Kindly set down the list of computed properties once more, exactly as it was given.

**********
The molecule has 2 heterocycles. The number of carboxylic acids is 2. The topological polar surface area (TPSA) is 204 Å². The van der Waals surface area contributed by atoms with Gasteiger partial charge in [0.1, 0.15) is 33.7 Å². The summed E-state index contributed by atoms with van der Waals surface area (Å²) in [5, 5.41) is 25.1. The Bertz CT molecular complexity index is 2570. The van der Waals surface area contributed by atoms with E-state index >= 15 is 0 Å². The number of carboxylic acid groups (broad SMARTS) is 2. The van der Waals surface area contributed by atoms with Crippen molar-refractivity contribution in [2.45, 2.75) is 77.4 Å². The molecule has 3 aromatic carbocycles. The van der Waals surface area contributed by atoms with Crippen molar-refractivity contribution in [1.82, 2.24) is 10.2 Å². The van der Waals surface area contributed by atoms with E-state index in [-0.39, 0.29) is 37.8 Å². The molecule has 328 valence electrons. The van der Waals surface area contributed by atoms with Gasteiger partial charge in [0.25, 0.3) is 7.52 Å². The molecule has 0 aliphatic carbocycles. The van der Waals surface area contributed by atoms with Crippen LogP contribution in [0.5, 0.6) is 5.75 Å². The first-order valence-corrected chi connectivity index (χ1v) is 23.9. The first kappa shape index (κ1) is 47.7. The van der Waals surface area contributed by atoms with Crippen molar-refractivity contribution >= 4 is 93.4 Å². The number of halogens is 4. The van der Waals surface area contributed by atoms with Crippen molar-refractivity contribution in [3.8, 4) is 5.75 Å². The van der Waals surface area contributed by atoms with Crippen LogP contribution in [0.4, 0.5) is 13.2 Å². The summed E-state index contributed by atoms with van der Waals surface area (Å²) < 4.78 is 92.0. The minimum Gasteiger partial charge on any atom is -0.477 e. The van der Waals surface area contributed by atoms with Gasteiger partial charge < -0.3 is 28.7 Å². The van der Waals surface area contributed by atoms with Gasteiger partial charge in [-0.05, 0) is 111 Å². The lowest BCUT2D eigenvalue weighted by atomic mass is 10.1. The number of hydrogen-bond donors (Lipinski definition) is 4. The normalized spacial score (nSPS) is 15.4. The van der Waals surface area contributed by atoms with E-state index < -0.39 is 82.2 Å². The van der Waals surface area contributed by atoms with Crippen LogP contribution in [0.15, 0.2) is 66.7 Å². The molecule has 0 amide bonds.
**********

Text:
The molecule has 2 heterocycles. The number of carboxylic acids is 2. The topological polar surface area (TPSA) is 204 Å². The van der Waals surface area contributed by atoms with Gasteiger partial charge in [0.1, 0.15) is 33.7 Å². The summed E-state index contributed by atoms with van der Waals surface area (Å²) in [5, 5.41) is 25.1. The Bertz CT molecular complexity index is 2570. The van der Waals surface area contributed by atoms with E-state index >= 15 is 0 Å². The number of carboxylic acid groups (broad SMARTS) is 2. The van der Waals surface area contributed by atoms with Crippen molar-refractivity contribution in [2.45, 2.75) is 77.4 Å². The molecule has 3 aromatic carbocycles. The van der Waals surface area contributed by atoms with Crippen molar-refractivity contribution in [1.82, 2.24) is 10.2 Å². The van der Waals surface area contributed by atoms with E-state index in [-0.39, 0.29) is 37.8 Å². The molecule has 328 valence electrons. The van der Waals surface area contributed by atoms with Gasteiger partial charge in [0.25, 0.3) is 7.52 Å². The molecule has 0 aliphatic carbocycles. The van der Waals surface area contributed by atoms with Crippen LogP contribution in [0.5, 0.6) is 5.75 Å². The first-order valence-corrected chi connectivity index (χ1v) is 23.9. The first kappa shape index (κ1) is 47.7. The van der Waals surface area contributed by atoms with Crippen molar-refractivity contribution >= 4 is 93.4 Å². The number of halogens is 4. The van der Waals surface area contributed by atoms with Crippen molar-refractivity contribution in [3.8, 4) is 5.75 Å². The van der Waals surface area contributed by atoms with Crippen LogP contribution in [0.4, 0.5) is 13.2 Å². The summed E-state index contributed by atoms with van der Waals surface area (Å²) < 4.78 is 92.0. The minimum Gasteiger partial charge on any atom is -0.477 e. The van der Waals surface area contributed by atoms with Gasteiger partial charge < -0.3 is 28.7 Å². The van der Waals surface area contributed by atoms with Gasteiger partial charge in [-0.05, 0) is 111 Å². The lowest BCUT2D eigenvalue weighted by atomic mass is 10.1. The number of hydrogen-bond donors (Lipinski definition) is 4. The normalized spacial score (nSPS) is 15.4. The van der Waals surface area contributed by atoms with E-state index < -0.39 is 82.2 Å². The van der Waals surface area contributed by atoms with Crippen LogP contribution in [0.15, 0.2) is 66.7 Å². The molecule has 0 amide bonds.